Demand for wearable devices in the US is rising, but there’s still plenty of room for growth.
Sarah Tew/CNET
The use of smartwatches and fitness trackers will surely surge in the US in the coming years, but don’t expect anything like mass adoption.
This year, around 39.5 million US adults will purchase wearable devices, a rise of about 58 percent from 2014, research firm eMarketer said Wednesday. The number of buyers will double to 81.7 million by 2018, it projected.
The market for wearables, including smartwatches, activity trackers and health monitors, is still just getting off the ground with many consumers unsure exactly why they would need or want such a gadget. Budget-conscious buyers who already own a smartphone or other mobile device may be hesitant to spend money on something that seems to have little added value. The Apple Watch has generated some buzz, and seemingly every tech company has something to offer, but still only around 16 percent of US adults own a wearable.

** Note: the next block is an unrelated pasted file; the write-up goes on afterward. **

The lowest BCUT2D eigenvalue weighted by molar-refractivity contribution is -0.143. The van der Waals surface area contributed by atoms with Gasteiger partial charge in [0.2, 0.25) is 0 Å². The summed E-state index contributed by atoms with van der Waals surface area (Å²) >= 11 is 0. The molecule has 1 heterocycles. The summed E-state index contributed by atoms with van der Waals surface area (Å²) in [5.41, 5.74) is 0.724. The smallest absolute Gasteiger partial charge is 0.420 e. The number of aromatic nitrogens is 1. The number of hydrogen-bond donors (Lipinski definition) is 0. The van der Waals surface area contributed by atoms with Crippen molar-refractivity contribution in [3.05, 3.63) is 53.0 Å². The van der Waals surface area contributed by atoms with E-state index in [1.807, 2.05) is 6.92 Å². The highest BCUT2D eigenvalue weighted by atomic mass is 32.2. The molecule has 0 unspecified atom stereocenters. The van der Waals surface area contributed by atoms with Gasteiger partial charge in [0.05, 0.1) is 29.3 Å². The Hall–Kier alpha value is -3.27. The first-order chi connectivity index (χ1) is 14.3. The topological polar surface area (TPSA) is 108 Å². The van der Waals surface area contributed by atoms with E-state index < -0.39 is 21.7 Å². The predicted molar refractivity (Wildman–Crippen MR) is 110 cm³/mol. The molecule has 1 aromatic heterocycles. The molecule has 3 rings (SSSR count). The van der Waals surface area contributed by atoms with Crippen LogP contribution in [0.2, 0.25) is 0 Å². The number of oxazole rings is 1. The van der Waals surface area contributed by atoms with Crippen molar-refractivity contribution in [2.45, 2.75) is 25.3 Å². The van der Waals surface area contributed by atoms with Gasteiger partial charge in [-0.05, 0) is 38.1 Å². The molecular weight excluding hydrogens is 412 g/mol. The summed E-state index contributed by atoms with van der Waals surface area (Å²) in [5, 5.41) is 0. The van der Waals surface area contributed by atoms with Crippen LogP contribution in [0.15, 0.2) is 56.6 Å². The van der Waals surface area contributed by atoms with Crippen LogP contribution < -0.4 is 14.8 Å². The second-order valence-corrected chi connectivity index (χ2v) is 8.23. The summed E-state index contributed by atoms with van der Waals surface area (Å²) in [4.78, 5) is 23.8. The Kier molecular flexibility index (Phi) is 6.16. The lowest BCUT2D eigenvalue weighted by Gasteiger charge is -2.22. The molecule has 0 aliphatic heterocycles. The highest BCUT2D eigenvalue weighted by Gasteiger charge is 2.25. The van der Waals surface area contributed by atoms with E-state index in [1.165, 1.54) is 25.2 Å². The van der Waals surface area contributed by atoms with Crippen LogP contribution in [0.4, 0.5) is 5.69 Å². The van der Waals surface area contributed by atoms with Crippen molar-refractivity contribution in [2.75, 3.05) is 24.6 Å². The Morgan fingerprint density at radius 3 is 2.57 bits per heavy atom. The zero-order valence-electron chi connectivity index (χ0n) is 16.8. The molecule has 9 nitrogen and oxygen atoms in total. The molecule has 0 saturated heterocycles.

Wearable devices are most popular among US adults between 25 and 44, who are the biggest trackers of fitness data. This year, about one-quarter of them will use a wearable device, and by 2018, the volume will rise to about half of that cohort. Over the next three years, US adults 65 and older will account for the biggest jump in wearable devices as more health monitors hit the market, eMarketer said.

High prices pose one of the biggest challenges to greater adoption, according to the research firm. The entry-level Apple Sport Watch, for example, starts at $349, and other models carry much higher price tags, and the LG Watch Urbane also comes in at $350. Dedicated sport and activity trackers typically cost less and have a more defined purpose than do smartwatches, according to a survey released Monday by Juniper Research.

eMarketer is also looking for one or more of the devices to achieve a significant market share. Apple was pegged at shipping 3.6 million watches during the second quarter, accounting for almost 20 percent of the market, according to a report released in August by research firm IDC. The No. 1 spot went to Fitbit, a maker of activity trackers, which shipped 4.4 million wearables.
Finally, eMarketer said, more mobile apps need to make their way to smartwatches and other wearables to attract a larger audience.

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